Forough Aghili, Emmanuel Frossard, Jan Jansa, Rainer Schulin, Amir Hossein Khoshgoftarmanesh:
Improving Zinc Nutrition of Wheat in Iran


1ETH Zurich, Institute of Plants, Animal and Agroecosystem Sciences, Switzerland
2ETH Zurich, Institute of Terrestrial Ecology, Switzerland
3Isfahan University of Technology, Dept. of Soil Science, Iran

Zinc (Zn) is an important micronutrient for both plants and humans and Zn deficiency in crop plants and humans occurs in several countries around the world. Zinc deficiency in humans often develops from diets that are low in bioavailable Zn. It is particularly widespread in populations that depend on cereals such as wheat as their main staple food. In Iran, wheat is the most important agricultural crop and its average consumption is about 400 grams per head and day. Since wheat is a main source of food, Zn concentration in the grains is one of the main determinants of the food quality with respect to human Zn nutrition in this country.

Soil is the primary source of Zn for plants and factors such as Zn availability in soil, plant genotype, mineral nutrition and health, all affect the Zn uptake by plants. Currently, more than 40 percent of agricultural land in Iran is affected by low availability of Zn mainly due to high pH, low organic matter content and inadequate land use (e.g. monocropping). Mineral nutrition (including Zn nutrition) of plants can be improved by using mineral fertilisers, organic manure, plant residues and/or human waste. Alternatively, Zn nutrition of plants can also be improved, at least on a short-run, by promoting mycorrhizal symbiosis, which has the capacity to contribute substantially to plant Zn nutrition.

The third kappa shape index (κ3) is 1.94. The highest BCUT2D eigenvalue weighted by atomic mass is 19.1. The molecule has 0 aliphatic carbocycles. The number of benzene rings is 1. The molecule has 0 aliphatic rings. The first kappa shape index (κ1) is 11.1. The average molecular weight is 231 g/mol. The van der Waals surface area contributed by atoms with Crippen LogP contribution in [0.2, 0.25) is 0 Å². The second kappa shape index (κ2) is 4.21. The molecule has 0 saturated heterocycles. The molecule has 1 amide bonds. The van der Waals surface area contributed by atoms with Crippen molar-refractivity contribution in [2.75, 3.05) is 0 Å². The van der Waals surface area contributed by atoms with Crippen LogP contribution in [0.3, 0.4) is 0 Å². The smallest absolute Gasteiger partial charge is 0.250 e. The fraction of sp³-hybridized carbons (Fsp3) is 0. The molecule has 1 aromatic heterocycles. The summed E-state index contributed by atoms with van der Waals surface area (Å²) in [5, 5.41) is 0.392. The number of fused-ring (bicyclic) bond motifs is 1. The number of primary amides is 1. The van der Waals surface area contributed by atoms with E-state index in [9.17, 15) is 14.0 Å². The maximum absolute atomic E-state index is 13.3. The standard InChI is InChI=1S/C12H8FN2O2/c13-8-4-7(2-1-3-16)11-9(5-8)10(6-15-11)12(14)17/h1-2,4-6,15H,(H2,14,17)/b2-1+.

Recently started collaborative project between Iran and Switzerland aims at following: 1. Assessing the importance of mycorrhizal symbiosis and Zn fertilisation in wheat growth and Zn uptake from Zn-deficient soil; 2. Assessing Zn acquisition by wheat from plant residues under different fertilisation regimes, and 3. Evaluating different pre"=crops for their potential to improve subsequent wheat crop growth and quality (with respect to their Zn content). This will be addressed in a series of experiments using Iranian soil and employing soil sterilisation, mycorrhizal inoculation, wheat cultivars with different Zn"=efficiencies, and tracing movement of Zn in a soil"=plant system by employing radioisotope 65Zn.

Keywords: Acquisition from soil, arbuscular mycorrhizal fungi, organic matter, wheat, zinc


Contact Address: Forough Aghili, ETH Zurich, Institute of Plants, Animal and Agroecosystem SciencesRingstr 10, 8317 Zurich, Switzerland, e-mail:
Andreas Deininger, October 2010